Meet Wool Producer Katherine Bain who loves the magic of white wool from red soil

As part of our series on Young Women in Wool meet today’s guest blogger Katherine Bain

Growing up surrounded by agricultural history has instilled in me a passion to ensure agriculture, and particularly wool, is a valued industry for the future.

I am a 6th generation farmer. Old family photos and the physical remains of my ancestors’ homes have shown me how important this land has been to people, and has helped me decide I want my career to be in agriculture.

Shearing time at home is always an important time of the year, with most events and holidays being discussed as pre-shearing or post-shearing. In my early days, I would often be found shadowing dad as he filled pens up with woolly sheep, and I would then count them out freshly shorn. Living on very red soil I always thought this colour transition from red to white in the sheep quite magical. At smoko time, I would often run off and have a quick nap in the wool bins before getting back on the bike to bring in the next mob.

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I’ve never been one to hang back and watch from the sidelines so whenever an opportunity presents itself I take it with two hands. I’ve always been Dad’s right-hand woman on the farm but when I was 14 I became more invested in agriculture when, after much discussion, we bought 50 Coopworth ewes and a ram and I started the St Enochs Coopworth Stud. The Coopworth is renowned for its maternal instinct and high weaning percentage (not so much its wool), which were the genetics the farm was missing at the time.

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Delving into the world of sheep genetics was very new to my father and me but it opened my eyes to the wider world of agriculture. It’s not all just driving around paddocks, drenching and shearing. Since founding the stud I’ve been able to expand my knowledge of the sheep industry by attending sheep judging workshops (where I learnt what to look for in terms of sheep confirmation) and volunteering at ram sales.

It wasn’t until 2012, when I did a Rotary Exchange year to Japan, that I really began to understand the global interest in Australian wool. My time in Japan was fascinating. I found a society with similar technology to Australia, but with a strong sense of tradition and appreciation for quality. Wool clothing is a staple in their wardrobes – they wear it almost daily and value its warmth and comfort.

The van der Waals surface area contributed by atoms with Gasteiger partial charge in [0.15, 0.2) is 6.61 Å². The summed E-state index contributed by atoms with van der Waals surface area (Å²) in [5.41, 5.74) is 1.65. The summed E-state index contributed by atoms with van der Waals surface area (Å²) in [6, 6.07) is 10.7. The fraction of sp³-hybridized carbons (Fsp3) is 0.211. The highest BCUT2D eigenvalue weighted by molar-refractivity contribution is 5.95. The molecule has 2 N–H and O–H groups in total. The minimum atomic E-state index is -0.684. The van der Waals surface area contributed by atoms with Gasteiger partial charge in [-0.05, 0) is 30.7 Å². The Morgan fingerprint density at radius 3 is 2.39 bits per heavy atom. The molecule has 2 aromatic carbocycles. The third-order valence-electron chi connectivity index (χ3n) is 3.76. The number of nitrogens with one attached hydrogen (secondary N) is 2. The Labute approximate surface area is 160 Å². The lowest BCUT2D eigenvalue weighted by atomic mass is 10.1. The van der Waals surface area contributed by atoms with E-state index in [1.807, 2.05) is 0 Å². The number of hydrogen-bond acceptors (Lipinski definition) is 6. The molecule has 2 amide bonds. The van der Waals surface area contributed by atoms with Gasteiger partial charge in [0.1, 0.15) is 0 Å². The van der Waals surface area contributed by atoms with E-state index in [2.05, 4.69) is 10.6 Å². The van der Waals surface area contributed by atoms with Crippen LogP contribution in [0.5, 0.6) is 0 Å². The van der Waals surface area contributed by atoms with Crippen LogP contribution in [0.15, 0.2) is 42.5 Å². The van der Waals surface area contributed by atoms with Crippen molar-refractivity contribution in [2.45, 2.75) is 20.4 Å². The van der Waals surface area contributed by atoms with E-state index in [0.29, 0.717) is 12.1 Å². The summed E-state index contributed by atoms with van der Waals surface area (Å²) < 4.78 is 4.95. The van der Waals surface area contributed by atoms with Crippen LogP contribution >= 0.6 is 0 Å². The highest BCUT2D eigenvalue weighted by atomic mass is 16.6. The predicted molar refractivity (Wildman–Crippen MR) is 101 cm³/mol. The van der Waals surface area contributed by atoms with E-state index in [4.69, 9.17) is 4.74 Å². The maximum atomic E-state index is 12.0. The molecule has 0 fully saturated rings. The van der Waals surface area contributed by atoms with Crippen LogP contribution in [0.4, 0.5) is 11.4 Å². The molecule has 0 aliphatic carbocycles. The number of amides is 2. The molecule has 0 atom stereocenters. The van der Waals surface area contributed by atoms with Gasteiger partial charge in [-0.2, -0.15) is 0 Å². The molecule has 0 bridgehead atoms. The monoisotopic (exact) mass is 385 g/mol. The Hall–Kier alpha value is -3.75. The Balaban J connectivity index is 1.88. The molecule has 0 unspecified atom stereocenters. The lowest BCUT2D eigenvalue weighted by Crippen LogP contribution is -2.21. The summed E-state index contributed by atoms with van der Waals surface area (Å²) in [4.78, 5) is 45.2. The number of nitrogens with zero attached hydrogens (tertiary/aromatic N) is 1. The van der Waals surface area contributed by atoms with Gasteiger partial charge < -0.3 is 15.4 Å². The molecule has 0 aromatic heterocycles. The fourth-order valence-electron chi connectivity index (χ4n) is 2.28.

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As a girl from an Australian sheep farm the Japanese people were excited to speak to me about wool and learn about what I did on the farm. It was a great conversation starter. I learned what our Japanese consumers value in the end-product and so came to understand the importance of ensuring our Australian products meet consumer expectation.

Since Japan I have worked hard to understand the different facets of the wool industry. I have worked with a wool brokerage firm to gain insight into how wool is traded on the global market, seen the scouring process and toured the Australian Wool Testing Authority, and completed my wool classing certificate so I can work in sheds, which I feel is a great grounding for a career in the wool industry. Heading into my second year at Marcus Oldham College I am directing my study towards a career in commodity trading with my main interest being in wool.

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I am excited to be a part of the rapidly expanding and evolving wool industry. It allows me to pursue my passion, gain knowledge and share my experiences of Australian wool production on a global level.

Meet Deanna Johnston the rookie wool producer

If daycare consists of riding shotgun with Dad in the tractor when sowing and harvesting; sleeping in the tender wool bin during shearing time then this has been the best start to my rural career. Hi I’m Deanna Johnston and I’m a rookie farmer.

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I had already started shearing, doing the long-blow on our Coolalee rams before I was going to primary school. My Dad worked as a shearing contractor before settling back down to the farm. Dad had always had an interest in sheep, especially Merinos and he began to get more serious about the sheep enterprise on the farm in the year 2000. We turned to the SRS strain of Merinos and started breeding dual purpose merinos. After the recent big wet we currently have 2000 breeding ewes with 500 with lambs at foot.

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The next step to continue my agriculture career pathway was Yanco Agricultural High School. Right from year seven I was part of the sheep showstock team which led to an introduction to the McCaughey White Suffolk stud where we started to implement Artificial Insemination and Embryo Transfer into the breeding program.